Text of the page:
Racing: Danica vs. NASCAR
By Mike Mulhern
CHARLOTTE ó You’ll have to pardon Charlotte promoter Humpy Wheeler for having mixed emotions about Danica Patrick’s historic IndyCar tour victory on Sunday.
First of all, women have been racing in NASCAR since its earliest days, and, second, Wheeler now has to promote head-to-head against Patrick, who’ll be headlining May’s Indianapolis 500 when Wheeler will be the host for the second Memorial Day feature, his Coca-Cola 600.
Wheeler was the man who almost single-handedly made Janet Guthrie such a national success story more than 30 years ago. She’d “flunked” out of the Indy 500 qualifying in 1976, but Wheeler quickly brought her to Charlotte for his 600 ó she finished a respectable 15th, and thus won a spot in next season’s Daytona 500, becoming the first woman to gain a starting spot in the field for that famous race. Guthrie was an amazing eighth with only 25 miles to go when her motor started failing; she finished 12th.
Nevertheless, a woman has yet to win a NASCAR Cup tour race in the modern era.
Wheeler was a bit more animated about his latest creative touch, for the coming All-Star race on May 17.
“We’ve been racking our brains about what we can do to add some excitement to the All-Star week,” Wheeler said at Lowe’s Motor Speedway, while Clint Bowyer ó the day’s featured driver ó was out testing the soft walls. “The NBA has a slam-dunk competition. Major League Baseball has a home-run derby.
“So we’ve come up with we’re calling the Pennzoil Burnout ówe pick five top drivers, and see who can do the best burnout,” Wheeler said. “The winner will get $10,000 to donate to his favorite charity.”
The five ó “We’ll have a secret panel to choose them” ó will be picked from among the 20 drivers already in the All-Star race.
“This is all about having fun … and competing,” Wheeler said.
So how can NASCAR capitalize on Patrick’s breakthrough win; how can Wheeler capitalize on her victory?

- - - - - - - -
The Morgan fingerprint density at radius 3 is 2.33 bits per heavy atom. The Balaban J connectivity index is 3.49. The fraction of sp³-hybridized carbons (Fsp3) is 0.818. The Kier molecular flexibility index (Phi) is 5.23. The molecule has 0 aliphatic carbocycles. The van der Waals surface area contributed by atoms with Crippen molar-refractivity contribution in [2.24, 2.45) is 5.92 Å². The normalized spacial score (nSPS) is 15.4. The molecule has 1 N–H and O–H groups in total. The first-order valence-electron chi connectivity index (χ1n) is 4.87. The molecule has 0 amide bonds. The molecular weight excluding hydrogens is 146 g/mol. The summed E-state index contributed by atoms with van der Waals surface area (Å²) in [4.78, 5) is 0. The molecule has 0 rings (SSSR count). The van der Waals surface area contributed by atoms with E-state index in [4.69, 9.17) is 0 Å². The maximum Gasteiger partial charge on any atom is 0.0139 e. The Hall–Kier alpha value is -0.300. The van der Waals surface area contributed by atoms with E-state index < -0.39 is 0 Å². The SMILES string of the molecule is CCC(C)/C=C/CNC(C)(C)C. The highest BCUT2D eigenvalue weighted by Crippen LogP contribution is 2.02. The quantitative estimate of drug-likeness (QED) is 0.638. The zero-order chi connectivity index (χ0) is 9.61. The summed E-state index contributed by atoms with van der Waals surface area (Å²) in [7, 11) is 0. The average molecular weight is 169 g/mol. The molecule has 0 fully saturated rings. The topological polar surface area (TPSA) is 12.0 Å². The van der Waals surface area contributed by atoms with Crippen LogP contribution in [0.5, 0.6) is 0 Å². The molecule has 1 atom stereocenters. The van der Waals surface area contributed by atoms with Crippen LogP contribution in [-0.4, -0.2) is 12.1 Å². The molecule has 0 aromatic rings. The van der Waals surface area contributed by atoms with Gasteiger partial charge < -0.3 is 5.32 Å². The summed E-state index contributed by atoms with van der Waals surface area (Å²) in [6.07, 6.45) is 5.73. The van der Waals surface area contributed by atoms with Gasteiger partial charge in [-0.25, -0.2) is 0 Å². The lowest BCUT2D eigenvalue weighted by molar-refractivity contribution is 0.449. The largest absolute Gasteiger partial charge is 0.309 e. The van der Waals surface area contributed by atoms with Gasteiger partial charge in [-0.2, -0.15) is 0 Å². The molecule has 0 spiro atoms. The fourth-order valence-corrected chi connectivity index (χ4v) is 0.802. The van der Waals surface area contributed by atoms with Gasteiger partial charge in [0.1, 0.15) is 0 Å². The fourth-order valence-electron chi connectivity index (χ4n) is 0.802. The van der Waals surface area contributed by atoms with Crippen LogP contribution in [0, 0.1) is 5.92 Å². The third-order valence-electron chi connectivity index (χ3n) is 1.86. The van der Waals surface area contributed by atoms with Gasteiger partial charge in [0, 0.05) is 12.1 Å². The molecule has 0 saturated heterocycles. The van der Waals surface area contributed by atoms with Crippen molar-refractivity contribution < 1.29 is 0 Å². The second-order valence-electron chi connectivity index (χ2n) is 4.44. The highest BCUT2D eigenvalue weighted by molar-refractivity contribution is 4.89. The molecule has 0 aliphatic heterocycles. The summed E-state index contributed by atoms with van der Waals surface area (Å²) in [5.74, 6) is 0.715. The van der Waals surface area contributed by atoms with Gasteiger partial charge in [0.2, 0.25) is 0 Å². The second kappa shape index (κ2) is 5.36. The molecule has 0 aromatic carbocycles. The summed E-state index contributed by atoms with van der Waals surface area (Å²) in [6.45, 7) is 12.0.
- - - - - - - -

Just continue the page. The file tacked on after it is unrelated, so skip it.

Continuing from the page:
“It was a great achievement, very historic, and I congratulate her for doing that … particularly for taking that 12-hour flight back to Long Beach (to watch the Champ Car half of the IndyCar weekend doubleheader), because not many people would have done that,” Wheeler said.
“Her win will certainly go down as one of the magic moments in racing history…. But I don’t think it will have any significant impact on NASCAR.”
Maybe it would, if NASCAR executives, promoters and TV bosses would push for NASCAR-Indy Racing League doubleheaders: Both series already run on just about every track in the country (except Daytona and Talladega).
Maybe NASCAR officials are scared to run such doubleheaders.
“We’ve got speedways, and they’re not ‘NASCAR’ speedways, just speedways, and we need to run things on them,” Wheeler said. “But running a race without a roof over your head (against bad weather), you have to make sure everything you do is right.
“I don’t know if a NASCAR Sprint Cup-IRL doubleheader the same day would work.”
But maybe a Saturday night IRL race followed by a Sunday NASCAR race?
“You could look at that,” Wheeler said.
So there’s no way for NASCAR promoters, executives, team owners, to get Patrick in a stock car?
“A number of (NASCAR) people have talked to her (about coming to NASCAR),” Wheeler said. “But right now she’s comfortable where she is. And this is a big jump, as we know, to move from open-wheel IndyCars. Because of the wide tires.
“People forget IndyCars have tires twice as wide as ours, and significantly softer. Making this move would be tough, and she probably just doesn’t want to do it right now, and I don’t blame her.”
Is Patrick afraid to try NASCAR?
“Oh, no, she’s not scared of NASCAR,” Wheeler said. “She’s got it made where she is. Why change?”
Patrick’s win again raises the question of whether NASCAR ó including the sanctioning body, its teams, the Detroit carmakers, the sport’s many sponsors, and the promoters ó is doing enough for diversity?
“I don’t think you ever do enough,” Wheeler said. “But it’s just going to be a natural process. And I just had a female come to my office last week (looking for a NASCAR ride), and I’ve got another one coming this week….
“There are a lot of females racing across American right now. In our Legends and Bandoleros programs, we probably have 150 females racing across the country. And a lot of them are young, one as young as seven. And there’s where you have to start with diversity ó whether it’s females, Hispanics, or African-Americans ó getting them started young enough….
“We just have to let them get in cars and go.”